Car vs Cyclist: Apportionment of liabilty by Sophie Mortimer

Fenella Sinclair (A protected person by her litigation friend & daughter) v Rachel Joyner [2015] EWHC 1800 (QB). The Claimant was cycling along a rural road. She was in the middle  of the road, standing on her pedals. She was not wearing a helmet. The Defendant was driving her car along the same road in the opposite direction. She had just come around a bend when she saw the Claimant. She... [Continue Reading]

Expert evidence in road traffic cases by Ian Miller

Is the evidence of an expert in cycling safety reasonably required in a personal injury claim arising out of an accident which the claimant alleges was caused by the highway authority’s breach of duty (in respect of maintenance, layout etc)? At a Case Management conference in the case of Allen v Cornwall Council [2015] EWHC 1461 the District Judge gave the claimant permission to re... [Continue Reading]

Guidance as to Litigants-in-Person, a sign of the times? by Thomas Crockett

The Bar Council, Law Society and Chartered Institute of Legal Executives has produced some joint guidance for lawyers in how to conduct themselves towards a litigant-in-person. The Guide (available at http://bit.ly/1IkTPig) remind practitioners of their professional obligations and that the growing rise in unrepresented parties should be regarded as a sign of the times, rather than a sign of there... [Continue Reading]

Have we started yet? Commencement of contested hearing and CFA uplifts by Thomas Crockett

When a trial begins is of obvious import to any litigant where one or more party is funded by a conditional fee agreement which provides for an uplift per CPR 45.16 and 45.17. Mrs Justice Slade in a recent appeal from Master Campbell held that a contested hearing on the issue of liability had yet to commence before a subsequent settlement.   The facts of James v Ireland [2015] EWHC 1... [Continue Reading]

Direct actions against foreign insurers in PI claims: the sting in the tail by Jack Harding

Barristers and solicitors practising in the field of personal injury litigation arising from accidents abroad have, for some time, been comforted by the fact that - at least as far as EU member states are concerned - it is relatively easy to idenitfy a direct cause of action (under the relevant local law) against the tortious party's insurer, thereby permitting a claim to be brought in the Courts ... [Continue Reading]

Relief from Sanctions / Strike Out - Is it "worth a go"? by Thomas Crockett

Last week the Commercial Court dealt out a salutary warning to Parties whom are seen to opportunistically attempt to take advantages of defaults by their opponents.   Mr Justice Popplewell in the case of Viridor Waste Management Ltd v Veolia ES Ltd (unreported, QBD (Comm) 22 May 2015) awarded a claimant its costs assessed on the indemnity basis in circumstances where it was held that the... [Continue Reading]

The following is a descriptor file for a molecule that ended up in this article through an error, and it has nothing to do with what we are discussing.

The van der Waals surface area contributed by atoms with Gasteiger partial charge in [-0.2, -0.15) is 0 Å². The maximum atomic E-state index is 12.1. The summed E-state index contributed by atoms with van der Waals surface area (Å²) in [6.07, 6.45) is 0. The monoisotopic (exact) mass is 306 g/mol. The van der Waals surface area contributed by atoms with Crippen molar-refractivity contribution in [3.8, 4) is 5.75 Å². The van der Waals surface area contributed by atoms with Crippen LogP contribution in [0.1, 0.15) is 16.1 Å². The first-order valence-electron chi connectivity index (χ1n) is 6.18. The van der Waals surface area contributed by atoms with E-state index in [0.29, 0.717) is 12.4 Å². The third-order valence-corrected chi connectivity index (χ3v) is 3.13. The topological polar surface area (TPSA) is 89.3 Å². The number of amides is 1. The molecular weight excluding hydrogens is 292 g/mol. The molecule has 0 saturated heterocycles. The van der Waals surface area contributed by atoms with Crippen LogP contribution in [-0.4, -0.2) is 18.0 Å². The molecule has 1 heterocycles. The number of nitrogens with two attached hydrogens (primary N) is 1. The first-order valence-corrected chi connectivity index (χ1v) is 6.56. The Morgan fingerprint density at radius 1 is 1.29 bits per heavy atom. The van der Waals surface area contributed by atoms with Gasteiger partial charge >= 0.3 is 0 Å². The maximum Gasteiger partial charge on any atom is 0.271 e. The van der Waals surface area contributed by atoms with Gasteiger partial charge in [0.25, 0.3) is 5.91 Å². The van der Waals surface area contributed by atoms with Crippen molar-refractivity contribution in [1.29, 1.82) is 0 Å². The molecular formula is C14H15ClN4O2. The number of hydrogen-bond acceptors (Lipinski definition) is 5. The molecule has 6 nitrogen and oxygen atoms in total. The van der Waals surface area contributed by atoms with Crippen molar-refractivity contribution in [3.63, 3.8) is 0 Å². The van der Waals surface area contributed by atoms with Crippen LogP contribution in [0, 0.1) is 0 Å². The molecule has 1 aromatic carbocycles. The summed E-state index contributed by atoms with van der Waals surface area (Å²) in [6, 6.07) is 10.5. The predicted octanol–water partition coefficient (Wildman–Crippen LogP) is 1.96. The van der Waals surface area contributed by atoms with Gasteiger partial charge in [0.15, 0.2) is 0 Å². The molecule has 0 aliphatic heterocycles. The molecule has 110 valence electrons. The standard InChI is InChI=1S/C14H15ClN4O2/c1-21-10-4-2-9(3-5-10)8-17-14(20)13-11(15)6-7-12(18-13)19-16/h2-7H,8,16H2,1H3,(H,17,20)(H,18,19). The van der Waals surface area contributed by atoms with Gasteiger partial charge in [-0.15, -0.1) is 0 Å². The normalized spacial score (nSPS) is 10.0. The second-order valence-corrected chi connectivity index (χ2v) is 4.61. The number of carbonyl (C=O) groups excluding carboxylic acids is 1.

More Political Uncertainty for PI Litigators by Ben Hicks

Ian Miller’s recent post looking at of what party manifestos might tell us about the way ahead for personal injury lawyers identified a large number of potentially significant and yet radically differing changes ahead. Which actually lay in store for us was, of course, going to be dependent upon which way we voted – and upon which post-election alliances were formed and the compromises... [Continue Reading]

Changes to the Spanish Baremo System by Matthew Chapman

English lawyers familiar with the ECJ decision in Odenbreit and the inroads made into English law by the Rome II Regulation are also likely to have at least a passing acquaintance with the Spanish Baremo Rating System for the Assessment of Damages in personal injury claims. The system applies compulsorily in a road traffic accident context, but is characteristically applied (by analogy) by Spanish... [Continue Reading]

Costs Budgeting: reforms on their way… by Ian Miller

Jackson L.J. delivered a speech on costs budgeting on Wednesday. For many of us engaged in CCMCs who encounter inconsistency, courts overwhelmed by the volume of hearings, unnecessary costs incurred and often the thinly disguised frustration of judges with the process, his conclusion that ‘costs management works’, may come as a surprise. His proposals for reform, including fixed costs ... [Continue Reading]

Insurers’ proposals for further reform to the PI sector by Ian Miller

The Association of British Insurers' website recently set out its top 10 insurance and savings priorities for the next parliamentary session. The most striking of these for personal injury lawyers is the proposal for “Modernising the civil justice system to get compensation to claimants rather than lawyers.” The ABI fleshes this out by suggesting increasing the small claims track limit... [Continue Reading]

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